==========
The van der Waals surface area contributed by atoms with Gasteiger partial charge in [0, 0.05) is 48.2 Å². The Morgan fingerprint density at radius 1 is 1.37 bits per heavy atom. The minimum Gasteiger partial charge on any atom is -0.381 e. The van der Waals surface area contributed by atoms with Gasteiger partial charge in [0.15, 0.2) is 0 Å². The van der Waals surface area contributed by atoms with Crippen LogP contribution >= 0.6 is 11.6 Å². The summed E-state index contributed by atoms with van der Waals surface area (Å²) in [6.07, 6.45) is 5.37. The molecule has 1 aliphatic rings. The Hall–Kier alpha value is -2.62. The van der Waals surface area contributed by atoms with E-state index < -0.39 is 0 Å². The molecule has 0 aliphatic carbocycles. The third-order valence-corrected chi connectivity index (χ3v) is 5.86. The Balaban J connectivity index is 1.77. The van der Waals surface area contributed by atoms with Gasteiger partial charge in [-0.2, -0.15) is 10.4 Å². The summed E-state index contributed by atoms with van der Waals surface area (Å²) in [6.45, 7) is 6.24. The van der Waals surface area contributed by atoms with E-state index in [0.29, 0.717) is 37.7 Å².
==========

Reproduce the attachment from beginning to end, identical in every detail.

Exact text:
The van der Waals surface area contributed by atoms with Gasteiger partial charge in [0, 0.05) is 48.2 Å². The Morgan fingerprint density at radius 1 is 1.37 bits per heavy atom. The minimum Gasteiger partial charge on any atom is -0.381 e. The van der Waals surface area contributed by atoms with Gasteiger partial charge in [0.15, 0.2) is 0 Å². The van der Waals surface area contributed by atoms with Crippen LogP contribution >= 0.6 is 11.6 Å². The summed E-state index contributed by atoms with van der Waals surface area (Å²) in [6.07, 6.45) is 5.37. The molecule has 1 aliphatic rings. The Hall–Kier alpha value is -2.62. The van der Waals surface area contributed by atoms with E-state index < -0.39 is 0 Å². The molecule has 0 aliphatic carbocycles. The third-order valence-corrected chi connectivity index (χ3v) is 5.86. The Balaban J connectivity index is 1.77. The van der Waals surface area contributed by atoms with Gasteiger partial charge in [-0.2, -0.15) is 10.4 Å². The summed E-state index contributed by atoms with van der Waals surface area (Å²) in [6.45, 7) is 6.24. The van der Waals surface area contributed by atoms with E-state index in [0.29, 0.717) is 37.7 Å².